In Short

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The Moto X was the launch device for the so-called "new Motorola" that came about following its acquisition by Google, hoping to change its image from the company that made over-the-top "Droid" phones for Verizon to a company that makes great, affordable phones that everyone can enjoy.

Announced in August 2013, the Moto X took a different approach than phones earlier in the year, focusing on experience and user-facing features rather than raw specs and bundles of bells and whistles. The Moto X had a relatively small (by 2013 standards) 4.7-inch display with an unspectacular 1280x720 resolution, powered by a custom Motorola "X8" processor and a simple 10MP "ClearPixel" camera. The screen and processor set up the Moto X to do some things that other phones couldn't, including its stand-out features of Active Display and Touchless Control.

Motorola also scrapped its long-lamented software customization for something nearly identical to what you'd find on a Nexus device from Google, focusing instead on small customizations and apps that added to the experience rather than distracted. This not only enabled Motorola to get fantastic performance out of so-so hardware, but it also enabled fast updates, with new software versions coming to the Moto X dramatically faster than other phones.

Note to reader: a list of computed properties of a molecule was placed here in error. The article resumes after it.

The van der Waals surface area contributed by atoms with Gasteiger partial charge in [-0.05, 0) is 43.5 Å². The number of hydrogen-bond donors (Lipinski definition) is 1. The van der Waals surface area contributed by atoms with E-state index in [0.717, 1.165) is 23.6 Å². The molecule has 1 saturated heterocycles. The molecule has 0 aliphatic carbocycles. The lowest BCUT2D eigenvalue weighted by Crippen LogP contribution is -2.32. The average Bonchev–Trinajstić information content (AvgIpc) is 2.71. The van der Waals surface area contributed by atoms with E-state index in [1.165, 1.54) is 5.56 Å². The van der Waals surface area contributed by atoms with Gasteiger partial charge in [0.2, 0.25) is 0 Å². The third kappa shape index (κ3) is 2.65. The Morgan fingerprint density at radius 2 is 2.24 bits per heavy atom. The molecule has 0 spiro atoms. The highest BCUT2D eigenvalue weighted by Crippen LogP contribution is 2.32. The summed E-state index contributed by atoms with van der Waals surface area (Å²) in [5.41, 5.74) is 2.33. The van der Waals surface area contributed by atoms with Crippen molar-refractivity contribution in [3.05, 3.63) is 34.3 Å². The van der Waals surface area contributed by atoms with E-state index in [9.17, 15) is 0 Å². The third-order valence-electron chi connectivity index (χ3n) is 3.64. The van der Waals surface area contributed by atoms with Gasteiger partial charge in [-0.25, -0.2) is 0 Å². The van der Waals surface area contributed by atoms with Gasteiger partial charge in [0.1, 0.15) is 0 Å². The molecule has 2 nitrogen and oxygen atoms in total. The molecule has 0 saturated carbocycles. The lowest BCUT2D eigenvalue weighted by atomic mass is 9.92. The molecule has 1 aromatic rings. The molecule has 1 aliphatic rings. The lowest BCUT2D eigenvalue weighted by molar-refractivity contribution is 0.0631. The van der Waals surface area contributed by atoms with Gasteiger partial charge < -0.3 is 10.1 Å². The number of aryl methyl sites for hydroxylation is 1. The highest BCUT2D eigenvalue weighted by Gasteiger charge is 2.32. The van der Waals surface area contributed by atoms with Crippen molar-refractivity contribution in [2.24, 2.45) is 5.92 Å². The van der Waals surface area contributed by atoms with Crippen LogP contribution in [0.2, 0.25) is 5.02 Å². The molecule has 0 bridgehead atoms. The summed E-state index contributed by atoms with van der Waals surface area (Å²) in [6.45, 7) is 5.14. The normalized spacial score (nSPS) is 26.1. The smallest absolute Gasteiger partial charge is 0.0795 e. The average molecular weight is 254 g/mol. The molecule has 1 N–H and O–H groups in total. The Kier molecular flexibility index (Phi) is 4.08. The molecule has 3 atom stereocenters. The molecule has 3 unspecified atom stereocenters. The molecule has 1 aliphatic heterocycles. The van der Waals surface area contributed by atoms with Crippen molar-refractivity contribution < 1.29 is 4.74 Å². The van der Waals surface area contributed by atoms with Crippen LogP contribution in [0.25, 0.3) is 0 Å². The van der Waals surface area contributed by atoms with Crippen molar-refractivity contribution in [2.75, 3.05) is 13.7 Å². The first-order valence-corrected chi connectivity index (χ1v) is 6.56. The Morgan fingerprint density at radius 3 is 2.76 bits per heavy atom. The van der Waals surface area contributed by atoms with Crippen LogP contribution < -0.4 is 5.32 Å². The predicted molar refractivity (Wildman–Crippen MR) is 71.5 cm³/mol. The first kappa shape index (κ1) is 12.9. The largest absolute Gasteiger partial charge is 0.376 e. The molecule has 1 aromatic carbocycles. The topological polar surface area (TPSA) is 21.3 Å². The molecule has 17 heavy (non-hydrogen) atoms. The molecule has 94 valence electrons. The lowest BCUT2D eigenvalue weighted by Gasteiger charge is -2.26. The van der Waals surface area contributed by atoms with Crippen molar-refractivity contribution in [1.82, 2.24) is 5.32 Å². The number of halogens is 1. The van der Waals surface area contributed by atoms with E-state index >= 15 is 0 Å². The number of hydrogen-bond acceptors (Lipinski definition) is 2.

The Moto X offered a very interesting personal customization option called Moto Maker, which let you customize the look of your phone with different combinations of colors for the back, front and accent pieces. At the end of 2013 Motorola even introduced wood back options (for a $100 premium) for those who were feeling a bit more eclectic. The Moto Maker process started out as an AT&T exclusive, eventually opening up to the other U.S. carriers and then to other countries, though the Fort Worth, TX factory run by Motorola for the Moto Maker production was eventually shut down in favor of Chinese factories.

Though the Moto X was universally enjoyed by those who used it, it experienced relatively lackluster sales and was rumored to be one of the big reasons why Google eventually sold Motorola to Lenovo in early 2014 after continued losses for the company. The Moto X only remained at its full retail price for a short time, as Motorola started steeply discounting it through various promotions and permanent price drops only months after launching the device.